Andrew Smith (a fan of the show) wrote the script for the story and went on to adapt his story from the printed page. I remembered reading this one on a weekend retreat with my family during quiet times and devouring every last page — even though I was already fairly familiar with the story. Smith’s novelization came in an era when the Target novels were beginning to be more than just straight forward adaptations of what we saw on screen. And while Smith’s re-telling of the story is fairly faithful to what we saw on screen, he includes a couple of items and scenes that didn’t make it into the broadcast version — either for time or because Doctor Who couldn’t necessarily make these sequences come alive on its budget.

Answering a summons to Gallifrey, the TARDIS passes through a mysterious distortion in space. To the scanner, it appears the Doctor and Romana have arrived in the outer wilderness of Gallifrey. Stepping outside the time and space machine, it appears they’ve arrived somewhere entirely different.

The world is Alazarius — and it’s one that is about to undergo a change. But instead of the usual political revolution or stopping an evil force, this time around the Doctor and Romana will battle the forces of evolution and stagnation. The two come into conflict during mistfall, a time when the planet Alazarius and its lifeforms begin to undergo a change.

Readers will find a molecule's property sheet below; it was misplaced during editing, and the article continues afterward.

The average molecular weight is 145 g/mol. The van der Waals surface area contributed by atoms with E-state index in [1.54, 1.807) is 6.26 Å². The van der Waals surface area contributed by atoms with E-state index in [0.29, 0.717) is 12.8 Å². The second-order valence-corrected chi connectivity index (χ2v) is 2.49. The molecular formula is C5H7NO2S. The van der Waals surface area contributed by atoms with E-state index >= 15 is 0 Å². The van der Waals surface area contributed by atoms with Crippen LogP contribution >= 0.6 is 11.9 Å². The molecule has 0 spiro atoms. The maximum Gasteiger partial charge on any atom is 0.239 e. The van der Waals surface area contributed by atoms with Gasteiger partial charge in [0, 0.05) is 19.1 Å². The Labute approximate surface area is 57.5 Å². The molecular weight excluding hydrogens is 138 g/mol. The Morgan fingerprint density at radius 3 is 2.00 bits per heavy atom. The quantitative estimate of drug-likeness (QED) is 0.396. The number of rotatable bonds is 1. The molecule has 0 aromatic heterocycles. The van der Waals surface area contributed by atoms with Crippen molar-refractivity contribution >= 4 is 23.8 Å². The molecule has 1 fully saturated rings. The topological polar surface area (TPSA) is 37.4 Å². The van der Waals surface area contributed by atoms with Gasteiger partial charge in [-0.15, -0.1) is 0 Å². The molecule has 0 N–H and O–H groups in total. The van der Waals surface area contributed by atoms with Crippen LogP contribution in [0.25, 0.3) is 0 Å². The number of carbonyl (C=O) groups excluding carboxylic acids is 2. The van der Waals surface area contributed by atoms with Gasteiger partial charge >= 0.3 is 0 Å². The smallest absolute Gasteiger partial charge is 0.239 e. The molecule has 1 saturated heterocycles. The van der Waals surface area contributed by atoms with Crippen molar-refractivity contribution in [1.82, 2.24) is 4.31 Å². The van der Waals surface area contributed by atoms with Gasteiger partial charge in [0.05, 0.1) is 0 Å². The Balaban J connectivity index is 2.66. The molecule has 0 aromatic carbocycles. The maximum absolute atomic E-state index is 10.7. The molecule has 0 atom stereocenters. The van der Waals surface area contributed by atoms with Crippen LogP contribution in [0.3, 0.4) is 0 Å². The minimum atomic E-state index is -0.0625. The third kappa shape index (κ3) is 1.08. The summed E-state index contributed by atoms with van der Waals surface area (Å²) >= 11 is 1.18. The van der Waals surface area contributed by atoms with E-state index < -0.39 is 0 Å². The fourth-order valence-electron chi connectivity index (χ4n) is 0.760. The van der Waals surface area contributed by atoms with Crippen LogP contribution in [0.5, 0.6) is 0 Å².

I have to admit when I heard that Full Circle was getting the audiobook treatment, I was fairly delighted. Smith makes the most of the standard Target book page count, inserting in background scenes and character moments that enhance the story and give you a new appreciation of this four-part serial. Smith does a nice job of keeping things moving and I found myself getting lost in the story again as I listened to it.

Part of this credit goes to narrator Matthew Waterhouse, who was introduced to the Doctor Who canon as Adric in this story. Waterhouse has shown himself to be a solid narrator in the past with his reading of The Visitation. If that one was good, this one is better, partially because the novel is a richer one that the fairly straight-forward adaptation of The Visitation.

Full Circle was a delight to hear again. It made me want to dust off the DVD of the original story and watch it again, mentally inserting some of the scenes from the novel into the televised version. It’s releases like this one that remind me just how much I enjoyed the Target novels back in the day and just how much fun these audiobooks can be as a journey down memory lane.